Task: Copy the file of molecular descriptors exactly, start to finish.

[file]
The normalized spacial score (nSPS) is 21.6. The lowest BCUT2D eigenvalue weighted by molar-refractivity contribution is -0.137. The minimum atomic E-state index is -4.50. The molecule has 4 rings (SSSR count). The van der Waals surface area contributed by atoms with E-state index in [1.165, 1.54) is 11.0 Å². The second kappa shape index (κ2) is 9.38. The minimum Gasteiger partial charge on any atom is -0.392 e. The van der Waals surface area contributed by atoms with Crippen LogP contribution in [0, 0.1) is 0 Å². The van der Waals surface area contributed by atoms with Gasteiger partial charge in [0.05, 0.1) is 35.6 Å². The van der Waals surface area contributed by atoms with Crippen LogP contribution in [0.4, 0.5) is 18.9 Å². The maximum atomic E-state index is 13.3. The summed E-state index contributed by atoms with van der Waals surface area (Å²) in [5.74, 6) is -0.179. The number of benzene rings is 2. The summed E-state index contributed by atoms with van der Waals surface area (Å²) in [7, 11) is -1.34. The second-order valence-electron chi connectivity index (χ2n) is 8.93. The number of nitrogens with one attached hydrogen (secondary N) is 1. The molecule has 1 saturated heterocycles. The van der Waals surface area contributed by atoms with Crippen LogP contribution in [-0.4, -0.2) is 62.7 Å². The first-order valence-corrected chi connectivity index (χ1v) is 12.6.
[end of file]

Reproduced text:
The normalized spacial score (nSPS) is 21.6. The lowest BCUT2D eigenvalue weighted by molar-refractivity contribution is -0.137. The minimum atomic E-state index is -4.50. The molecule has 4 rings (SSSR count). The van der Waals surface area contributed by atoms with E-state index in [1.165, 1.54) is 11.0 Å². The second kappa shape index (κ2) is 9.38. The minimum Gasteiger partial charge on any atom is -0.392 e. The van der Waals surface area contributed by atoms with Crippen LogP contribution in [0, 0.1) is 0 Å². The van der Waals surface area contributed by atoms with Gasteiger partial charge in [0.05, 0.1) is 35.6 Å². The van der Waals surface area contributed by atoms with Crippen LogP contribution in [0.4, 0.5) is 18.9 Å². The maximum atomic E-state index is 13.3. The summed E-state index contributed by atoms with van der Waals surface area (Å²) in [5.74, 6) is -0.179. The number of benzene rings is 2. The summed E-state index contributed by atoms with van der Waals surface area (Å²) in [7, 11) is -1.34. The second-order valence-electron chi connectivity index (χ2n) is 8.93. The number of nitrogens with one attached hydrogen (secondary N) is 1. The molecule has 1 saturated heterocycles. The van der Waals surface area contributed by atoms with Crippen LogP contribution in [-0.4, -0.2) is 62.7 Å². The first-order valence-corrected chi connectivity index (χ1v) is 12.6.